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UofL employee helps spot severe weather

by UofL Today last modified Mar 02, 2010 03:09 PM

When the sky is blue and cloudless, Pete Womack is a medical technologist in a Department of Pathology research lab.

UofL employee helps spot severe weather

Pete Womack's office is in a good building to spot severe weather.

When severe weather threatens the area, he puts on another hat - that of severe weather spotter for the National Weather Service.

A severe weather spotters' main responsibility is to identify and describe severe local storms. In the average year, 10,000 severe thunderstorms, 5,000 floods and more than 1,000 tornadoes occur across the United States, according to NWS.

Womack will co-present two classes on spotting severe weather on March 9.

UofL Today recently asked Womack about his unusual activity.

How long have you been a severe weather spotter?

Since 2000, locally.

How did you become one?

I got my amateur radio license in 1997 and then took a weather spotter class given by the National Weather Service in 1999. At that point, I was considered part of Skywarn, the National Weather Service-sponsored weather spotter program.

Why did you become one?

I became interested in 1992 when I lived in Bloomington, Ind. I had a radio scanner and found the amateur radio frequencies used by spotters in the area. I learned that I could find out about severe weather more quickly by listening to them than waiting for information from the NWS office in Indianapolis. The local spotters were sending reports to Indianapolis, who would then relay that information back to the public, if appropriate.

As a severe weather spotter, what do you do?

Three things: 1) operate the amateur radio station at the NWS office in Louisville when they're tied up issuing warnings and other types of communication; 2) take reports of severe weather by amateur radio (and now also by Twitter: @SkywarnLMK) and relay them to the NWS in as close to real-time as possible; 3) Watch the weather myself and report severe weather when I see it.

We give our reports directly to the meteorologists, who then add that to information from radar and remote sensing equipment. They put all of that together to issue warnings or to validate a warning they issued. If they issue a warning, they are expected to validate it with a sighting of an actual severe event. So, they rely on us and local government (i.e. fire and police) to look for validating events.

Do you receive any special training?

The NWS spotters class was one such training. The University of Illinois at Champaign-Urbana has an online course open to the public. I have gone through their severe weather module several times over the years to keep my knowledge fresh.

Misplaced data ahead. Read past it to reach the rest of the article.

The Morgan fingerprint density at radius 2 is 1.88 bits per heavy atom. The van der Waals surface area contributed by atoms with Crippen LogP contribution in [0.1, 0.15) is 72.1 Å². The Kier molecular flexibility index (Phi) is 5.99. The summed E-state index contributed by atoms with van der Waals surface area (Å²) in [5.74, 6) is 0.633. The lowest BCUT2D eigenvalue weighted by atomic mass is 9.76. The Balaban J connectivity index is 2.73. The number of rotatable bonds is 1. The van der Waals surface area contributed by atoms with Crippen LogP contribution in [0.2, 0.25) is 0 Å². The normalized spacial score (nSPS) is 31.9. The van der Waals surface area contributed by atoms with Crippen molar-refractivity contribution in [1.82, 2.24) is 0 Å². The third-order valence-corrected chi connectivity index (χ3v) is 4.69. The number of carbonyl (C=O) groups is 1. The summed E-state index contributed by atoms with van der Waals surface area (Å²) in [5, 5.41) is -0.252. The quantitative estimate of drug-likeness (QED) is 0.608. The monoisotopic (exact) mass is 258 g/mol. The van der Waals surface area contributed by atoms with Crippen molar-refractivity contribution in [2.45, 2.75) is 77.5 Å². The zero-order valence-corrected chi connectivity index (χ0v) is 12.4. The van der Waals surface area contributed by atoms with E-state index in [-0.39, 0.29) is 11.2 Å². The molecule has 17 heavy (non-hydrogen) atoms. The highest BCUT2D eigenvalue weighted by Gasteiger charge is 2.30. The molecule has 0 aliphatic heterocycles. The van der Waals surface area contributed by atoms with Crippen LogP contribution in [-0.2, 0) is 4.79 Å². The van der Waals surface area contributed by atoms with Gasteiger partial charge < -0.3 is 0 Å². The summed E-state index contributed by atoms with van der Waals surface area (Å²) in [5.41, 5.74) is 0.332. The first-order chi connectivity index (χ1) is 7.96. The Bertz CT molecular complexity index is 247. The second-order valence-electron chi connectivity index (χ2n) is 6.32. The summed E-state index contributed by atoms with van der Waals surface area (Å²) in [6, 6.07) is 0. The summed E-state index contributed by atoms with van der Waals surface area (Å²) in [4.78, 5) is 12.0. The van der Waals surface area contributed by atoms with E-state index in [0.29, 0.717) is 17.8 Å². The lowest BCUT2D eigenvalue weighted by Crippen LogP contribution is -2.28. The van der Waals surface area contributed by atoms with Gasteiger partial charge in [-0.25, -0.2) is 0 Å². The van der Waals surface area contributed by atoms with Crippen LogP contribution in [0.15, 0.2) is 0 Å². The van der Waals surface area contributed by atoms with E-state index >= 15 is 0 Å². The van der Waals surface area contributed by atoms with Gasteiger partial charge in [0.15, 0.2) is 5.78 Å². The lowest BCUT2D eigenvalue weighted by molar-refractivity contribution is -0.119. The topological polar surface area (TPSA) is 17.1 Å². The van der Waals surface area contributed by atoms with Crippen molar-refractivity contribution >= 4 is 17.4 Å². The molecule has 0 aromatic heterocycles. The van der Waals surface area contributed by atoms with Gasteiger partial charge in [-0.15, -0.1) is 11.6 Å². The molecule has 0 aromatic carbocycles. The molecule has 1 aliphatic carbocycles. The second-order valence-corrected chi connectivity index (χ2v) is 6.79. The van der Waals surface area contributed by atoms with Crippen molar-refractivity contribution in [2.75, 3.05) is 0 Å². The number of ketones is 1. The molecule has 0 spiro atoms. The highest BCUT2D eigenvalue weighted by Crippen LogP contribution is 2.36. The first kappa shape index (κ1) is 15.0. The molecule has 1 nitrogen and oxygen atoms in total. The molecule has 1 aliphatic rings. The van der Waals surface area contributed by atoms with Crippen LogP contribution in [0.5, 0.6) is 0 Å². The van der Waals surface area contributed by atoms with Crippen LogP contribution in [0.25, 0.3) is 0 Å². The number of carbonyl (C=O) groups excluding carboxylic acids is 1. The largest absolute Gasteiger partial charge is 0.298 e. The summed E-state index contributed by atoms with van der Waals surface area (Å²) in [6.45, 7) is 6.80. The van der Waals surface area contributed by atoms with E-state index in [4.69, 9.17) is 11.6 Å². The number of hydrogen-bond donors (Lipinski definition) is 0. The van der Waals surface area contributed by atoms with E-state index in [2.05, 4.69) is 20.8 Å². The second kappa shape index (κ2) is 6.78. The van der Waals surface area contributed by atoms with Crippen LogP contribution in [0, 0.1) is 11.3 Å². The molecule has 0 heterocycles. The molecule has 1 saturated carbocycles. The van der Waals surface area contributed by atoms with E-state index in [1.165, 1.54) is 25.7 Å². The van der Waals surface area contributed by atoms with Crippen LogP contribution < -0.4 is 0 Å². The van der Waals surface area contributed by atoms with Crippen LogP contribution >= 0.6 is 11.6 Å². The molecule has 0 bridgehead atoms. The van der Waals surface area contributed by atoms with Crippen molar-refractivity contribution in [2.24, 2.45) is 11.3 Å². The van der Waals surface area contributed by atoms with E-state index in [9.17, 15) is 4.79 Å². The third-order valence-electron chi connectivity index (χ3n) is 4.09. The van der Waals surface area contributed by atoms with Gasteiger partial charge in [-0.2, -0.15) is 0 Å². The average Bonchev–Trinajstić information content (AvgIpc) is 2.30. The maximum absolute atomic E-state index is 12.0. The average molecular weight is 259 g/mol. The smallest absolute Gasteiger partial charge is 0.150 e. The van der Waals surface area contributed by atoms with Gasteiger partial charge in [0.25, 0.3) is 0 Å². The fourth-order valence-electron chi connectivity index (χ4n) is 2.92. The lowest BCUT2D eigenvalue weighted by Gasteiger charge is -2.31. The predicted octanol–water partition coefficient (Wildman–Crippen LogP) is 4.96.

How do you know when to go to work?

Weather spotters are usually weather buffs, so we know what's predicted to come in the next hours or days. We'll be watching, and if we see something that fits the NWS criteria for severe weather (i.e. rain falling at a rate greater 1-inch/hour, wind speeds greater than 55 MPH, quarter-sized or larger hail, funnel clouds, tornadoes, flooding, storm damage) it is called in. I use my amateur radio to collect reports from other amateurs and relay them the NWS office here. I have to stress that you do not have to have an amateur radio/license to be a weather spotter, but it helps when the power goes out or if you're on the road. That was one reason for creating the Twitter account.

How do you know when your job is done?

When the sun shines. :-)

When severe weather has passed through and things have calmed down, our job is done. If I'm at the NWS office, I may be there for several hours, as their radio station can reach a fair number of counties in the forecast area (roughly from Salem, Ind., to Bowling Green, Ky., and from Ohio County, Ky. to Richmond, Ky.). If severe weather is in the forecast area, they want me to try to contact spotters out in the state or in southern Indiana.

Storm spotting probably can be pretty intense.

It can get pretty intense at times. When I have run the station at the NWS office, I have had to listen to three radios at the same time. When something big is happening in the Metro area, I might have 10 people trying to give reports at the same time, so I have to quickly decide who has the most important report and keep things organized so no one is talking over anyone else. The NWS provides free access to the weather radar, and things can get intense when we see what's coming right at us in the next 30 minutes to an hour.

Have you ever been the first person to spot a dangerous storm?

No, not really. With radar, we know what's out there well before it gets here. I have been the first to report a severe condition a few times, though.

How many severe weather spotters are in the Louisville area?

At one time there were about 20 active spotters. Last summer (2009), I had about six faithful spotters. The number of participants comes and goes with the weather. If we're in a drought, it's hard to get many people participating because severe weather is rare. At other times, when there's one storm after another over a period of weeks, people get interested again.

What should I have asked that I didn't?

Ask me about my vacation. I was in California last June when I got a tweet about severe weather around 8 a.m. I logged on the NWS chat that I have been given access to, pulled up Louisville's radar, logged into Twitter, and while having a leisurely California breakfast, passed three or four severe weather reports to the NWS in Louisville. That was pretty cool.

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